This time, Foster told investigators that he was not involved in the shooting, nor was he present at the scene. However, he did know who the shooter was— a local gang leader and personal friend known as Ice Cold.

According to Foster, Ice Cold made his way to Foster’s house following the shooting seeking a place to evade authorities and rid himself of the murder weapon. Foster also said that Ice Cold had been arrested for another shooting that occurred on the same block as the incident in question.

The trial prosecutor had access to the details of this case, where the sole witness who identified Foster as the shooter instead identified Ice Cold as the same man Foster was referring to.

This case was dismissed after the witness refused to further cooperate with investigators. Prosecutors went through with the trial, where Foster was found guilty of murder in the second degree and received 25 years to life in prison.

The CRU was skeptical of many aspects of Foster’s case, with the most prominent error existing in the first eyewitness’ identification. To begin, the eyewitness mentioned how she saw Foster at the victim’s wake, which prompted her to cooperate with investigators.

However, this could not have been true, considering Foster was incarcerated during this time. The eyewitness had also identified another individual as Ice Cold, not to mention that Foster was not even known by that nickname.

The prosecution decided to move on with the case with knowledge of this information, which they also failed to disclose to the press.

The eyewitness was relatively far away from the scene when the crime occurred, had at some point closed her eyes for six seconds, and was a known abuser of alcohol and marijuana. She had admitted to lying about seeing Foster at the victim’s wake, and confessed that the detective had suggested Foster to her in the first photo array she saw.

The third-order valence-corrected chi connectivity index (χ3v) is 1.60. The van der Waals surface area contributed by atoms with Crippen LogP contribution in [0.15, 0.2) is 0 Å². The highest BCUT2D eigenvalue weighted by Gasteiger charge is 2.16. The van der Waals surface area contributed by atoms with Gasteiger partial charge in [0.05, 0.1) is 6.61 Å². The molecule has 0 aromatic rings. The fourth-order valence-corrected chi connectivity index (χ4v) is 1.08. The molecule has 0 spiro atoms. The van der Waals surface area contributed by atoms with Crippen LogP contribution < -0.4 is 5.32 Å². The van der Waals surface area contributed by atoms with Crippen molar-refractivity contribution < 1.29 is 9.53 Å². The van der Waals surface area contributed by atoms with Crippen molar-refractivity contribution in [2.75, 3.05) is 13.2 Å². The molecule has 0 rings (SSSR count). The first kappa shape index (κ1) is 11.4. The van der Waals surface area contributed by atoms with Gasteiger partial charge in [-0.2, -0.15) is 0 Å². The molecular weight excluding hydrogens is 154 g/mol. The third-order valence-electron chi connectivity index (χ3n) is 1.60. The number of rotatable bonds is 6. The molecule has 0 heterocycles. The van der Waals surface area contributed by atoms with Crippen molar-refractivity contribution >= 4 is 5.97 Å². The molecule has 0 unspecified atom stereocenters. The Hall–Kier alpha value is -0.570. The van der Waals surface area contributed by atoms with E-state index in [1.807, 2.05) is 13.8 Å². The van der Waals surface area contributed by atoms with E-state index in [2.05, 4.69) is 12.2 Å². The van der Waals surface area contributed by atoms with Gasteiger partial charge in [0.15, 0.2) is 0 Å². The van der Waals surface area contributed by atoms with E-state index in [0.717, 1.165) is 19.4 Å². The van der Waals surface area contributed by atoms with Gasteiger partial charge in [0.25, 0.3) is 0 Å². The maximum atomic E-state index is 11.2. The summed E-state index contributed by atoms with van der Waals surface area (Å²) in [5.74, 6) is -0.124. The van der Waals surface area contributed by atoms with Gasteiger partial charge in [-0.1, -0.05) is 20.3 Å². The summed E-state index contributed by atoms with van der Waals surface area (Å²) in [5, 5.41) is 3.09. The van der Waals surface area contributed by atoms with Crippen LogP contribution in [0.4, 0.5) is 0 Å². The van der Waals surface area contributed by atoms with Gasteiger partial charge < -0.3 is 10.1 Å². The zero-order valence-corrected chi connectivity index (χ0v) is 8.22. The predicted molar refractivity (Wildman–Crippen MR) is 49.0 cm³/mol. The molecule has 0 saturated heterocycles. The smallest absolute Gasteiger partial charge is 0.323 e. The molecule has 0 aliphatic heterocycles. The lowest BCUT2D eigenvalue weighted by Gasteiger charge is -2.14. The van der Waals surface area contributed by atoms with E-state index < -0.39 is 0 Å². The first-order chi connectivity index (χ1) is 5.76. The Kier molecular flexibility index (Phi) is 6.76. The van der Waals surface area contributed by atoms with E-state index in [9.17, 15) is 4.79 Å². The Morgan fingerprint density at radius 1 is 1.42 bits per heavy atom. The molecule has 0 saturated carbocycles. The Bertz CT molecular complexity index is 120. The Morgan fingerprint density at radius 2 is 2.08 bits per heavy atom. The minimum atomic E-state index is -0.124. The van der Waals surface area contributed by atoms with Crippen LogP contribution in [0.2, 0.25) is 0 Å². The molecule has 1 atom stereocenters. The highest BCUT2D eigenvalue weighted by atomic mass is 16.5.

All told, the CRU deemed her testimony as totally discredited and concluded that she was not able to identify the shooter at the scene. They believe investigators both told her to testify against Foster and misled her into believing that she was one of three witnesses when she was the only one.

The CRU also contested the second eyewitness’ recount. This eyewitness failed to identify Foster in a more reliable lineup, and very uncertainly identified Foster during the trial. Another statement given by this eyewitness actually corroborated Foster’s claim that Ice Cold was the shooter.

Lastly, the CRU noted that Foster’s statement was telltale of a false confession. Foster was only 18-years-old at the time, and his confession contradicts many facts of the case. Foster claimed that he was pressured into placing himself at the crime scene, and that they did so by suggesting another suspect was cooperating and implicating Foster.

For these reasons, the CRU decided to vacate Foster’s conviction. In addition to the information already mentioned, the CRU found Foster’s counsel to be subpar, oftentimes making questionable decisions. After thoroughly investigating the incident, the CRU concluded that Foster’s claim was true, and that Ice Cold was indeed the actual shooter.

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About The Author

The Vanguard Court Watch operates in Yolo, Sacramento and Sacramento Counties with a mission to monitor and report on court cases. Anyone interested in interning at the Courthouse or volunteering to monitor cases should contact the Vanguard at info(at)davisvanguard(dot)org - please email info(at)davisvanguard(dot)org if you find inaccuracies in this report.